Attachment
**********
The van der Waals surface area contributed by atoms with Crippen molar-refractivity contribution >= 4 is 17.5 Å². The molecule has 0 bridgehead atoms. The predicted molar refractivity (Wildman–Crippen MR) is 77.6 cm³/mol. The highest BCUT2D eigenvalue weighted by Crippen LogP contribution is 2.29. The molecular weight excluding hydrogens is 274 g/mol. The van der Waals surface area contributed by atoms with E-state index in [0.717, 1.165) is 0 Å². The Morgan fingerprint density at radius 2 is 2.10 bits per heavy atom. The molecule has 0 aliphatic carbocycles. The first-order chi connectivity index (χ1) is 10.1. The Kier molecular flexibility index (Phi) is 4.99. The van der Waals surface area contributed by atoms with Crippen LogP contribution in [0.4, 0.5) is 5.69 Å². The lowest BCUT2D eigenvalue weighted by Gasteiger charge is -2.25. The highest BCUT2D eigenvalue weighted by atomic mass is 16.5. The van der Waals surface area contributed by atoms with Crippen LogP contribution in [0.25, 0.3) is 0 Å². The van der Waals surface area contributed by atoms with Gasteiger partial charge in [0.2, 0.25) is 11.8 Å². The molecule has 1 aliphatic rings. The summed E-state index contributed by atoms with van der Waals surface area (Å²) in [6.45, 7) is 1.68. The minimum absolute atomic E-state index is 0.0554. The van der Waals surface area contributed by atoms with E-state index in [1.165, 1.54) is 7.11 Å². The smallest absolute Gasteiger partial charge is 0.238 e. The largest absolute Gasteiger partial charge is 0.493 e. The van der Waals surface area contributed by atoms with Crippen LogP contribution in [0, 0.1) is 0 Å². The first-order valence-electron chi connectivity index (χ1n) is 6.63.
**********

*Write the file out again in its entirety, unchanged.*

The van der Waals surface area contributed by atoms with Crippen molar-refractivity contribution >= 4 is 17.5 Å². The molecule has 0 bridgehead atoms. The predicted molar refractivity (Wildman–Crippen MR) is 77.6 cm³/mol. The highest BCUT2D eigenvalue weighted by Crippen LogP contribution is 2.29. The molecular weight excluding hydrogens is 274 g/mol. The van der Waals surface area contributed by atoms with E-state index in [0.717, 1.165) is 0 Å². The Morgan fingerprint density at radius 2 is 2.10 bits per heavy atom. The molecule has 0 aliphatic carbocycles. The first-order chi connectivity index (χ1) is 10.1. The Kier molecular flexibility index (Phi) is 4.99. The van der Waals surface area contributed by atoms with Crippen LogP contribution in [0.4, 0.5) is 5.69 Å². The lowest BCUT2D eigenvalue weighted by Gasteiger charge is -2.25. The highest BCUT2D eigenvalue weighted by atomic mass is 16.5. The van der Waals surface area contributed by atoms with Crippen LogP contribution in [0.25, 0.3) is 0 Å². The van der Waals surface area contributed by atoms with Gasteiger partial charge in [0.2, 0.25) is 11.8 Å². The molecule has 1 aliphatic rings. The summed E-state index contributed by atoms with van der Waals surface area (Å²) in [6.45, 7) is 1.68. The minimum absolute atomic E-state index is 0.0554. The van der Waals surface area contributed by atoms with E-state index in [1.165, 1.54) is 7.11 Å². The smallest absolute Gasteiger partial charge is 0.238 e. The largest absolute Gasteiger partial charge is 0.493 e. The van der Waals surface area contributed by atoms with Crippen LogP contribution in [0, 0.1) is 0 Å². The first-order valence-electron chi connectivity index (χ1n) is 6.63.